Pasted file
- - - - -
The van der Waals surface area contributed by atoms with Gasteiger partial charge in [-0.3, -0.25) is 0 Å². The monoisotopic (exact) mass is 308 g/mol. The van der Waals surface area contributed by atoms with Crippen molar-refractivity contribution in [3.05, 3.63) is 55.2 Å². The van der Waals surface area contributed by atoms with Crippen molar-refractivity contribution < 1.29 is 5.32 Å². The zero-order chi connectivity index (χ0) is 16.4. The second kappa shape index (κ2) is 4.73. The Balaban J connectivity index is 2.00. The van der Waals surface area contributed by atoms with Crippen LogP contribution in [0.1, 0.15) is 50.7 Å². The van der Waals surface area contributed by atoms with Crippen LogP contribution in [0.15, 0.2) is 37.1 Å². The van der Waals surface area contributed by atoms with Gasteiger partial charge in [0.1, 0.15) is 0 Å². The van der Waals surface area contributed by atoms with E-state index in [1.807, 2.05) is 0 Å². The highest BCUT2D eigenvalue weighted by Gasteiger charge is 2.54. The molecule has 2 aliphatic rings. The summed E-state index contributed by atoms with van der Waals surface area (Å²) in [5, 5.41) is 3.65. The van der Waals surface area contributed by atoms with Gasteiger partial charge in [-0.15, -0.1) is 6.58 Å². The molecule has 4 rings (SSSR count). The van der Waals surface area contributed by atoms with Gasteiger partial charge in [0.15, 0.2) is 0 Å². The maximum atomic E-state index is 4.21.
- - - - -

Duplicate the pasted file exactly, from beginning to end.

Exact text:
The van der Waals surface area contributed by atoms with Gasteiger partial charge in [-0.3, -0.25) is 0 Å². The monoisotopic (exact) mass is 308 g/mol. The van der Waals surface area contributed by atoms with Crippen molar-refractivity contribution in [3.05, 3.63) is 55.2 Å². The van der Waals surface area contributed by atoms with Crippen molar-refractivity contribution < 1.29 is 5.32 Å². The zero-order chi connectivity index (χ0) is 16.4. The second kappa shape index (κ2) is 4.73. The Balaban J connectivity index is 2.00. The van der Waals surface area contributed by atoms with Crippen LogP contribution in [0.1, 0.15) is 50.7 Å². The van der Waals surface area contributed by atoms with Crippen LogP contribution in [0.15, 0.2) is 37.1 Å². The van der Waals surface area contributed by atoms with Gasteiger partial charge in [0.1, 0.15) is 0 Å². The van der Waals surface area contributed by atoms with E-state index in [1.807, 2.05) is 0 Å². The highest BCUT2D eigenvalue weighted by Gasteiger charge is 2.54. The molecule has 2 aliphatic rings. The summed E-state index contributed by atoms with van der Waals surface area (Å²) in [5, 5.41) is 3.65. The van der Waals surface area contributed by atoms with Gasteiger partial charge in [-0.15, -0.1) is 6.58 Å². The molecule has 4 rings (SSSR count). The van der Waals surface area contributed by atoms with Gasteiger partial charge in [0.15, 0.2) is 0 Å². The maximum atomic E-state index is 4.21.